Disney's Blank Check Unintentionally Hates Capitalism

cw: grooming

Disney’s Blank Check is a miserable film. It encourages the worst impulses of children. It praises wealth and capitalism with no regard for what one does with either. And then there’s the hideous grooming subplot along with the grooming-adjacent other characters.

But it says something the writer did not intend: capitalism corrupts.

The lead boy (Preston) has no friends, is picked on, and is last in command of his 5-person household. His brothers get to open an office for their business in his room. Nobody cares about him.

Then he gets a million dollars, and he can pay an adult chauffeur to be his friend. He bosses around many of the adults who would never give him the time of day otherwise. His dad respects him for having a job. He can bumble his way through a fancy restaurant that would have kicked him out if he didn’t have money. His personality is about as rotten as it was before. All he did was get rich.

Preston’s family worships capitalism. The dad encourages him to get a job at age “12” (he looks and acts 8, making the grooming plot all the more disturbing). Dad says he had a job when he was young, and it’s clearly enough to make his dad give up Preston’s room to his other sons. Money talks: “He who has the gold makes the rules.” This subplot is clumsily wrapped up twice at the end of Blank Check. His dad says he grew up too fast and was too concerned with money to have a childhood, and Preston likes his low-key family birthday more than his extravagant bash.

Preston cares about nobody but himself, making him right at home in America’s elite. He spends foolishly, and I don’t think he ever so much as tips extra. Donating to the poor never crosses his mind. I can semi-excuse this because his dad is a tightwad and makes him feel poor, but if he knew how the world worked, he’d know how lucky he was even without the blank check. He throws around wads of cash worth more than the services he receives, but it’s framed as transactional (you will do what I say) rather than moral or appreciative (you deserve this). He has no taste, but he has money, so nobody says no.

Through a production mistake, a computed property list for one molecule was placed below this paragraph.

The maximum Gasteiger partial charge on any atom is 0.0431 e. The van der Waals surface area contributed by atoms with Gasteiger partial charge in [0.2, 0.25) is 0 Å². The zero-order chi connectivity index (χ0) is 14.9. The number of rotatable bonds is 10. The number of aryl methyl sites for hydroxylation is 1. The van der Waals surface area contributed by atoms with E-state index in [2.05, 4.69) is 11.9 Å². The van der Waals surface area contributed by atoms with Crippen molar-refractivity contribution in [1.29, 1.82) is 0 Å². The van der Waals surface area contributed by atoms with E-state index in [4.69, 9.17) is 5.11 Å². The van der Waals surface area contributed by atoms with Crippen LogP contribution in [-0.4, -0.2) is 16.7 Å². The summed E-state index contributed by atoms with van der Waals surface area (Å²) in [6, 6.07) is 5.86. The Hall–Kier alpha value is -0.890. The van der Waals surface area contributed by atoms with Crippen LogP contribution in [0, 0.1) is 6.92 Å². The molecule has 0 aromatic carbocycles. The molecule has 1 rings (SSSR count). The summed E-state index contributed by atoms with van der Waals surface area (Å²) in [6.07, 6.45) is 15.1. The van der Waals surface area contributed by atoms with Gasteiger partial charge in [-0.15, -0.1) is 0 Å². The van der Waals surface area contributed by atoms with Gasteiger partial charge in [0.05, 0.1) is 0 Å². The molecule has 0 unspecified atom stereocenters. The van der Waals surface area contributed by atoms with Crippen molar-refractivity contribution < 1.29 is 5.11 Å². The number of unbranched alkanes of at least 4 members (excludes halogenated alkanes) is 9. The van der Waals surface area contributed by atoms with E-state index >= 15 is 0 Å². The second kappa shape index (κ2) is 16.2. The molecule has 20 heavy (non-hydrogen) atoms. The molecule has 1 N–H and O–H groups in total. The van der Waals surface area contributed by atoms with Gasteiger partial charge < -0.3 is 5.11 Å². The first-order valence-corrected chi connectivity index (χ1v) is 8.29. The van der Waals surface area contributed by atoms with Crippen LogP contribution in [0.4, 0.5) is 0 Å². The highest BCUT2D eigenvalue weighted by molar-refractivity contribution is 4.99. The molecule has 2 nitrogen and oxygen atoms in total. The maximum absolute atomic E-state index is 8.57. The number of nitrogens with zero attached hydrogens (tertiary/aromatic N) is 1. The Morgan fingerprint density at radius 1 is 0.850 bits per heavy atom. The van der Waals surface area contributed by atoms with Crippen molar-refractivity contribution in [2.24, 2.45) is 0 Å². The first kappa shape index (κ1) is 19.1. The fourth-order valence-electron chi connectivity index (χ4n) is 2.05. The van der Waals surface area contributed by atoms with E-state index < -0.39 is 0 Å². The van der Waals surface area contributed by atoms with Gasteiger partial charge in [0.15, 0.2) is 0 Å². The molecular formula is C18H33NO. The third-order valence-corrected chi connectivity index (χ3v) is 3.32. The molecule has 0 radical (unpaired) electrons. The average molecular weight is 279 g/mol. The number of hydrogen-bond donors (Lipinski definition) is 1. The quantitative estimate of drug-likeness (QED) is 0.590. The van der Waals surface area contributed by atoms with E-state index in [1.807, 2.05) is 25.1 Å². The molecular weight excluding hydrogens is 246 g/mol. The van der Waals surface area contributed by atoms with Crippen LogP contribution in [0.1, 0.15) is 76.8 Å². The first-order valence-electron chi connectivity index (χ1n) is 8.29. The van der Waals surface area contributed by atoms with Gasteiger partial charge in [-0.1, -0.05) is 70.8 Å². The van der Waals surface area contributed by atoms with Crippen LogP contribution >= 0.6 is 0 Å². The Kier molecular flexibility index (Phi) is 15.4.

The grooming plot is ostensibly about an FBI agent getting close to Preston and his money-laundering employer (Preston himself, though nobody knows that). But the very first shot of this FBI agent is a male-gaze feet to face pan. Every scene with this woman is upsetting. It works on a few levels: money makes people do things they wouldn’t do otherwise. People with money make the rules, but people with more money make the super-rules. The criminal that gave Preston the money upset the balance, and had to be brought back in line by the forces of capital. This is mirrored by Preston immediately hiring private security for his literal castle. Capital’s first concern is with hoarding wealth. If you want to make money, kids, do it the right way. Stealing is very clearly wrong but capitalism is the economic system of this country and that makes it okay! Work hard and climb the ladder, which is not an illusion!

PS: this is one of only two movies [co]written by the author of Save the Cat. Save the Cat is the Bible of Hollywood screenwriting, to the annoyance of some. Although he allegedly sold 12+ screenplays for big bucks (Snyder’s biographies are lifted from his site, and this claim is unverified), only two made it all the way to final film with his name on it. He couldn’t have been that good a screenwriter if his films never got made without heavy rewrites. Especially if this shitpile with no subtlety or artistry is an example of his craft.